Kansas Chamber calls for tax relief

Business lobbyists with the Kansas Chamber called for tax relief during a Tuesday news conference on the results of a November and December survey of 300 business owners and executives.

Chamber officials pointed to recommendations made in a 2019 tax modernization study conducted through a chamber partnership with the right-leaning Tax Foundation. Many of the issues have already been addressed.

"But there's still quite a bit of good recommendations that are in that proposal that can still be accomplished on all front:, sales tax, income tax, corporate income tax and property taxes," said chamber lobbyist Eric Stafford. "So the work's not done, even though there was a lot of positive changes that took place last year."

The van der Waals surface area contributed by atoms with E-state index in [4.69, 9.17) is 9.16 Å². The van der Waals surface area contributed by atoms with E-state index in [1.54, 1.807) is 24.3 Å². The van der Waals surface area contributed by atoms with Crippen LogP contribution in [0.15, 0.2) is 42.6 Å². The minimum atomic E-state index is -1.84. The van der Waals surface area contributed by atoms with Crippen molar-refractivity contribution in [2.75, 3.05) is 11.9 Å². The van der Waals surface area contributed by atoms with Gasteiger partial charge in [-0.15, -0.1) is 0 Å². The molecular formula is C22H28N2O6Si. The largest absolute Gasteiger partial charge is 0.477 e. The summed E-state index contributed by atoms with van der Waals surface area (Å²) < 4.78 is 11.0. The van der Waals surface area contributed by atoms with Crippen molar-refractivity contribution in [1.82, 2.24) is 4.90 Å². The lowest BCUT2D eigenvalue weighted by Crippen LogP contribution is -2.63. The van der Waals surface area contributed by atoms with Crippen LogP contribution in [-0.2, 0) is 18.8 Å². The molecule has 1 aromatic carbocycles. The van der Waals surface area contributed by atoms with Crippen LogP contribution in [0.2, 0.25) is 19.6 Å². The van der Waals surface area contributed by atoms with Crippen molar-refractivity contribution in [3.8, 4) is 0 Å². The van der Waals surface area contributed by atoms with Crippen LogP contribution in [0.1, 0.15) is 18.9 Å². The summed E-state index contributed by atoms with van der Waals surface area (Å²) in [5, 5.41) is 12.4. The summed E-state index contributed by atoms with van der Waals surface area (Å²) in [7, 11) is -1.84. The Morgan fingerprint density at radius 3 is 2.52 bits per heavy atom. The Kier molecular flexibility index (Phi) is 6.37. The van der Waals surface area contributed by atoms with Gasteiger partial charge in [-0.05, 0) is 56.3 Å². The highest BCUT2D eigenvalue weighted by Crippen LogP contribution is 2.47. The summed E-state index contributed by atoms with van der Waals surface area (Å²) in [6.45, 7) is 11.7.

The Legislature passed a slate of controversial tax cuts last session when Republican lawmakers overrode a Kelly veto. Democrats argued the legislation would be fiscally destructive, likening it to the tax experiment under former Gov. Sam Brownback.

The bill had an estimated price tag of $284 million over three years and included some measures that had bipartisan support.

The chamber poll found that while taxes were the top concern of businesses in 2018 and 2019, COVID-19 became the most important issue in 2020. In 2021, it was the quality of the workforce, followed by taxes.

More: 'Business is booming in Kansas,' Gov. Laura Kelly says, as economist remains optimistic despite concerns